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Memorandum of Decision and Order Regarding Contact Limits in Massachusetts

Watkins v. Glenn Associates, Inc., No. 15-cv-3302 (Mass. Sup. Ct. June 10, 2016).

In this case, the plaintiff sought relief from the defendant’s alleged violations of the Massachusetts Debt Collection Regulations, 940 Code Mass. Regs. § 7.04 and the Massachusetts Consumer Protection Act, G.L. c. 93A, §2. The Code states in part that it is an “unfair and deceptive act or practice for a creditor to…initiat[e] a communication with any debtor via telephone…in excess of two such communications in each seven-day period…” 940 Code Mass. Regs. § 7.04(1)(f). The defendant called the plaintiff’s cell phone on December 17th, twice on December 22nd, and twice on December 23rd. The defendant spoke with the consumer on December 17th, but reached his voicemail on December 22nd and December 23rd. The defendant did not leave any voicemails for the plaintiff. Watkins v. Glenn Associates, Inc., No. 15-cv-3302 (Mass. Sup. Ct. June 10, 2016).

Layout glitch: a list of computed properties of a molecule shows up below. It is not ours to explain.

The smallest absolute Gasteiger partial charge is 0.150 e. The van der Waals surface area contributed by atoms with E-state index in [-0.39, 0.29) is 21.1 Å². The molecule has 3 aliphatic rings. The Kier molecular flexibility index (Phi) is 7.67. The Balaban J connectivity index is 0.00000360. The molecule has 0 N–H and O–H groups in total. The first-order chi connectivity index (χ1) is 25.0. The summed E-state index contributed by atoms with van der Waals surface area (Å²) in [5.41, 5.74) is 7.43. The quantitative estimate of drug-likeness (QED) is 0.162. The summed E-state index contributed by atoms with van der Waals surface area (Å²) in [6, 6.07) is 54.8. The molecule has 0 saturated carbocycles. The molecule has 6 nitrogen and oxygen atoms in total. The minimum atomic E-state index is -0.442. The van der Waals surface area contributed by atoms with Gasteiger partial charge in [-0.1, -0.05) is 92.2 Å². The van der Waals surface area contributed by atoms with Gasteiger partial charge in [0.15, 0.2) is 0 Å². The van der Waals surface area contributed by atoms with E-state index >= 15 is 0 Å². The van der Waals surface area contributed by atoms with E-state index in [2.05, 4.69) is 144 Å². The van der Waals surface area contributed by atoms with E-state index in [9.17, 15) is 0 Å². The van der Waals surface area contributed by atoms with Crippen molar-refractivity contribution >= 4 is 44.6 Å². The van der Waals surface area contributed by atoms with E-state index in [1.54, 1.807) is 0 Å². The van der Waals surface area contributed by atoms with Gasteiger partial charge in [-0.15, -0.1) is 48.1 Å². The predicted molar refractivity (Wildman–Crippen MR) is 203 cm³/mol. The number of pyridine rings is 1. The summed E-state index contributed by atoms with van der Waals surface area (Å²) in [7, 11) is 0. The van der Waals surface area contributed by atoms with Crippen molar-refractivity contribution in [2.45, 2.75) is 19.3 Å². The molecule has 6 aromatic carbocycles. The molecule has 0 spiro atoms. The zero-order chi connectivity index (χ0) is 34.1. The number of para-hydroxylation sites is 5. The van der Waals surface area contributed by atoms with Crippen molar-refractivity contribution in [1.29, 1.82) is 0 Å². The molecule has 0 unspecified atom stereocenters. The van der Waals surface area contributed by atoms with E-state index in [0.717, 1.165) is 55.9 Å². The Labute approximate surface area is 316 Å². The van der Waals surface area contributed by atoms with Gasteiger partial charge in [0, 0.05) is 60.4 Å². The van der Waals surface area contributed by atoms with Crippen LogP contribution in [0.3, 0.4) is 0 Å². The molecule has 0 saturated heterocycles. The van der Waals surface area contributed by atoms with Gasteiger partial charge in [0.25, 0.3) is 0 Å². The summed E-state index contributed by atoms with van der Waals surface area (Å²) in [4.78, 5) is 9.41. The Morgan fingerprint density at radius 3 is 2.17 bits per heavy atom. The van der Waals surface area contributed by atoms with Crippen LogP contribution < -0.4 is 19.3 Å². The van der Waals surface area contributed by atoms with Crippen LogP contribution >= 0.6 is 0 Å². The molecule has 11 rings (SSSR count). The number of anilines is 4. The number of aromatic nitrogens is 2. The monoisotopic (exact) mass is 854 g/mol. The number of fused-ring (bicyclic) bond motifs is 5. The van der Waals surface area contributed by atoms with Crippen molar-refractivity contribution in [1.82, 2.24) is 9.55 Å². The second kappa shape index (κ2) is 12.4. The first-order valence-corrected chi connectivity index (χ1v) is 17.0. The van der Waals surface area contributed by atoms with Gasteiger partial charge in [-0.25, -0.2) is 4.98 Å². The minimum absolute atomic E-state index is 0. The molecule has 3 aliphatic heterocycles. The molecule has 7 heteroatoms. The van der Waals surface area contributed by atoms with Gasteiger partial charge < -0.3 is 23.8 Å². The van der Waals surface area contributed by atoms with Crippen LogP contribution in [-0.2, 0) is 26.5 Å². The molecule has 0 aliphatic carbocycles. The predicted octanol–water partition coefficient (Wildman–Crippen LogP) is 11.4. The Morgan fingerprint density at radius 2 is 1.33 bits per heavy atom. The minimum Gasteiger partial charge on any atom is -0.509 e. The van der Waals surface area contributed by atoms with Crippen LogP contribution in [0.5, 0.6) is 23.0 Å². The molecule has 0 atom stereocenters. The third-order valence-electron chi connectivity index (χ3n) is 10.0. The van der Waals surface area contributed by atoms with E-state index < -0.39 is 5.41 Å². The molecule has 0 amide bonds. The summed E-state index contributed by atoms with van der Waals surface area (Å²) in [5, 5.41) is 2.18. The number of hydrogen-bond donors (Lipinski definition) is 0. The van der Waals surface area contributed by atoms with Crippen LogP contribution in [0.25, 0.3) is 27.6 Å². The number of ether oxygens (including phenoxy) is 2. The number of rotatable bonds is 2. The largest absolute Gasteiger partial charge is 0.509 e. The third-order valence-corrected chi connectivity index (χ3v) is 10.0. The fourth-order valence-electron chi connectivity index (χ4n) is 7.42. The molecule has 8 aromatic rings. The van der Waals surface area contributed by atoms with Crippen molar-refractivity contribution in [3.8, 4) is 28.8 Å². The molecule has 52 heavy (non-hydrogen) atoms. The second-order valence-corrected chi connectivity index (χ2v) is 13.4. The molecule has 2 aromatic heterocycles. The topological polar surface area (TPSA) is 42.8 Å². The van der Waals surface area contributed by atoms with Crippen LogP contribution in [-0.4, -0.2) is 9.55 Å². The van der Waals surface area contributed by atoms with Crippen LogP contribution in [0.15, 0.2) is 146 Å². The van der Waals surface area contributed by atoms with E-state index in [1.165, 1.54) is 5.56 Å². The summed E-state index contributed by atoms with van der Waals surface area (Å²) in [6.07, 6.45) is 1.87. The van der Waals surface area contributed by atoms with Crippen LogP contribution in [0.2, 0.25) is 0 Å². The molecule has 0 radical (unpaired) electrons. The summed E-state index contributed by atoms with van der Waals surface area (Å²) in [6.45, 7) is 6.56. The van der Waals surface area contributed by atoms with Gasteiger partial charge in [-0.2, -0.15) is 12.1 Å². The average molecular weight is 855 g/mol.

The question for the Court in this case was “whether the telephone calls in question constituted ‘initiating a communication’ under the state debt collection regulations.” The Court determined that, based upon the language of the statute and the Attorney General’s guidance, because the defendant was able to leave a message for the debtor, such contact constituted a communication.

The Court placed much of its focus on the Attorney General’s Guidance that “unsuccessful attempts by a creditor…may not constitute initiation of communication if the creditor is truly unable…to leave a message for the debtor.” Despite the fact that the defendant did not leave a voicemail for the plaintiff, the Court reasoned that because the defendant had a choice not to leave a voicemail, this action was a communication.